Observers recognize IFSA’s benefits of promoting regulatory transparency and improving governance and accountability. Nevertheless concerns have been expressed over a number of issues; such as, the uncertainty over the higher capital requirements where separate licenses are required for the life and general Takaful businesses; the requirement for providers to operate under a single financial holding company causing it to be the subject of regulatory oversight; and the significant shift of responsibility and accountability of board directors over operations and management.
Notwithstanding Malaysia’s successes, IF players all over Asia and the Middle East are enjoying healthy growth. Whilst international players are looking to make Kuala Lumpur their Islamic banking hub, strategies are needed to keep Malaysia in the forefront and ahead of its competitors in the areas of product innovation and talent management.
Activities such as Islamic Warrants, Islamic IPOs and Islamic REITs have not been pursued due to lack of incentives to promote them. According to the informed source, IF products such as private equity and Istisna’ are uncompetitive. The choice of wealth management products is limited compared to those offered by conventional banks.
Challenges abound. As the IF sector progresses to the next phase of growth within the context of the second Financial Sector Master Plan, it is clear that innovation and skilled talent, together with the laws and incentives to promote them, are the key drivers for the journey ahead. The informed source points out that products offered need to venture out of the usual structures and this is best achieved through enhancing knowledge and expertise.
Jal Othman predicts that the shortage of quality talent will likely continue for the next 5 years. He stresses that skilled IF practitioners must possess a sound grounding in both IF and conventional law/finance as the practical application of IF encroaches into the areas of conventional law/finance. The sought after blend of the two is hard to find. He observes also that students are less attracted to study IF due to perceptions that the discipline is too difficult to master.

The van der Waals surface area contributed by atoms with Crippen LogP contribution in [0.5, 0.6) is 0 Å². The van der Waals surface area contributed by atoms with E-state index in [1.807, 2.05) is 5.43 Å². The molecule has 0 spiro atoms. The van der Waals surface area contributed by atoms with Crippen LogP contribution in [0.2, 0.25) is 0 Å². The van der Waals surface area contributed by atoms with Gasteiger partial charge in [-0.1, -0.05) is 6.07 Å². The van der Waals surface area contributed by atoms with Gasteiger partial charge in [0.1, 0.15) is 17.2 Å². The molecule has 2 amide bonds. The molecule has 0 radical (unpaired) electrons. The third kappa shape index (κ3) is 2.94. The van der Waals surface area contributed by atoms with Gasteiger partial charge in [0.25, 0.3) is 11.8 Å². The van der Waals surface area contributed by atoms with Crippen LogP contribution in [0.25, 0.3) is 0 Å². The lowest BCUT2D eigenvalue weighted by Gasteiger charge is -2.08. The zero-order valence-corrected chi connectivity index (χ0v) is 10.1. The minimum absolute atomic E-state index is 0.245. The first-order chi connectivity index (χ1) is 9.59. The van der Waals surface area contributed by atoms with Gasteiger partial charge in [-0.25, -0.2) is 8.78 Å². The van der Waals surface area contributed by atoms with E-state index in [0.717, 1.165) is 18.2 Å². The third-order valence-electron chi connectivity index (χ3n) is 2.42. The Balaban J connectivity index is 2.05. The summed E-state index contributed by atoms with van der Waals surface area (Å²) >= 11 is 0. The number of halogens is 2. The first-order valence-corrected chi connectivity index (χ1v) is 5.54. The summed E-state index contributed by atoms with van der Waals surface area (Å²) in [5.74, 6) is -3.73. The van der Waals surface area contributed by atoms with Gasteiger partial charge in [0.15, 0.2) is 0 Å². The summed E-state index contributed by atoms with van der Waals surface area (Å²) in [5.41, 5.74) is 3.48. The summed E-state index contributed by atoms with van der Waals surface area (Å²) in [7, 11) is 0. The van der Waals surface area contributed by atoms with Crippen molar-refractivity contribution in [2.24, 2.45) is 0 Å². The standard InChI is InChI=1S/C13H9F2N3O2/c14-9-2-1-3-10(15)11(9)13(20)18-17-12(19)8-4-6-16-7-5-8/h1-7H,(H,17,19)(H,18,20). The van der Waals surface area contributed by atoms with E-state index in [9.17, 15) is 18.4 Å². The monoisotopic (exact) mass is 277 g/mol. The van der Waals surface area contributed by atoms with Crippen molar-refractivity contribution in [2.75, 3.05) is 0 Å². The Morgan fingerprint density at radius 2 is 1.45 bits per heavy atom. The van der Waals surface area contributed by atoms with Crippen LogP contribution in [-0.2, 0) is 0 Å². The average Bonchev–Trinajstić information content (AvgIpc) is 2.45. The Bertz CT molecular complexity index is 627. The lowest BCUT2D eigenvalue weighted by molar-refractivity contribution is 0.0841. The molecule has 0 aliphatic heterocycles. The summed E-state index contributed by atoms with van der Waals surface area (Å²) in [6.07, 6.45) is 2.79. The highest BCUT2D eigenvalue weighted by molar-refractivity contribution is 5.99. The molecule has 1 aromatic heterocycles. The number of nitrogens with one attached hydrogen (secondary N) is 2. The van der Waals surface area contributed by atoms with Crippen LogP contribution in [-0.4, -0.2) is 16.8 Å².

Under the Economic Transformation Program, the Performance Management and Delivery Unit (PEMANDU) has set up a consortium headed by the International Islamic University and Bank Negara to develop general and specialized IF courses, and to devise a curriculum that is internationally accredited. It is recognized that a diverse talent base with global capabilities needs to be built up.
Jal Othman fears that complacency may be setting in where industry players are not hungry enough to stay ahead of the game through innovation. Creativity may also be hampered by uncertainties in the interpretation of laws, regulations and standards. He views the competition between the conventional banking and IF sectors as beneficial for the financial industry in Malaysia as a whole, as the success of one would contribute to the success of the other.
Notwithstanding the challenges ahead, the IF sector is in a healthy transitional phase and long term prospects remain good. Jal Othman foresees that, in 10 years’ time, IF would have grown to such a level of acceptance and sophistication that it would no longer be branded as “Islamic” but rebranded as “ethical” or “equitable” financing marketed as a viable alternative to conventional financing. Such a prospect seems well within Malaysia’s reach.